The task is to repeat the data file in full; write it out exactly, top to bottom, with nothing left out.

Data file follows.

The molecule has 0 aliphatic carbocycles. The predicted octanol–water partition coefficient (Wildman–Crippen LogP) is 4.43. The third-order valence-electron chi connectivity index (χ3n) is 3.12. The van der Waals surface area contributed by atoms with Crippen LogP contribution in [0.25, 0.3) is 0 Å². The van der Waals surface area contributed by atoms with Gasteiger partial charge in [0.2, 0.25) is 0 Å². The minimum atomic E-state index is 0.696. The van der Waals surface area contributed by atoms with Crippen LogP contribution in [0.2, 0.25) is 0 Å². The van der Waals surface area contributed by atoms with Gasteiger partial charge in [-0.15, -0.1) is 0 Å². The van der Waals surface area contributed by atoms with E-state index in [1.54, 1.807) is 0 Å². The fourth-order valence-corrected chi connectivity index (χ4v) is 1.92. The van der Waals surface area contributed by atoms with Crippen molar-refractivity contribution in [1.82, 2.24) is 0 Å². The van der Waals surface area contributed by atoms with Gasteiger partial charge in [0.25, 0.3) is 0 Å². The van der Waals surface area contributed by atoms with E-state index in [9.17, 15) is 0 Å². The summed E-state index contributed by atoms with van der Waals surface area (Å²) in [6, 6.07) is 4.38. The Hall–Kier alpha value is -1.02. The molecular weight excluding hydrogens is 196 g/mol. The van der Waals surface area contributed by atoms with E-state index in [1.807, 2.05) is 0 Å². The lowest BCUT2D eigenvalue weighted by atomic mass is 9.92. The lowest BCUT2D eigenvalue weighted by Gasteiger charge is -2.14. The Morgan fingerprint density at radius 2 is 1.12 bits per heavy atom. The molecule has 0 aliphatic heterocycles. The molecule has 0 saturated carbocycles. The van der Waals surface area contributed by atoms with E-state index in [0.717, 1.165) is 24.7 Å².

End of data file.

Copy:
The molecule has 0 aliphatic carbocycles. The predicted octanol–water partition coefficient (Wildman–Crippen LogP) is 4.43. The third-order valence-electron chi connectivity index (χ3n) is 3.12. The van der Waals surface area contributed by atoms with Crippen LogP contribution in [0.25, 0.3) is 0 Å². The van der Waals surface area contributed by atoms with Gasteiger partial charge in [0.2, 0.25) is 0 Å². The minimum atomic E-state index is 0.696. The van der Waals surface area contributed by atoms with Crippen LogP contribution in [0.2, 0.25) is 0 Å². The van der Waals surface area contributed by atoms with Gasteiger partial charge in [-0.15, -0.1) is 0 Å². The van der Waals surface area contributed by atoms with E-state index in [1.54, 1.807) is 0 Å². The fourth-order valence-corrected chi connectivity index (χ4v) is 1.92. The van der Waals surface area contributed by atoms with Crippen molar-refractivity contribution in [1.82, 2.24) is 0 Å². The van der Waals surface area contributed by atoms with Gasteiger partial charge in [0.25, 0.3) is 0 Å². The van der Waals surface area contributed by atoms with E-state index in [9.17, 15) is 0 Å². The summed E-state index contributed by atoms with van der Waals surface area (Å²) in [6, 6.07) is 4.38. The Hall–Kier alpha value is -1.02. The molecular weight excluding hydrogens is 196 g/mol. The van der Waals surface area contributed by atoms with E-state index in [1.807, 2.05) is 0 Å². The lowest BCUT2D eigenvalue weighted by atomic mass is 9.92. The lowest BCUT2D eigenvalue weighted by Gasteiger charge is -2.14. The Morgan fingerprint density at radius 2 is 1.12 bits per heavy atom. The molecule has 0 aliphatic heterocycles. The molecule has 0 saturated carbocycles. The van der Waals surface area contributed by atoms with E-state index in [0.717, 1.165) is 24.7 Å².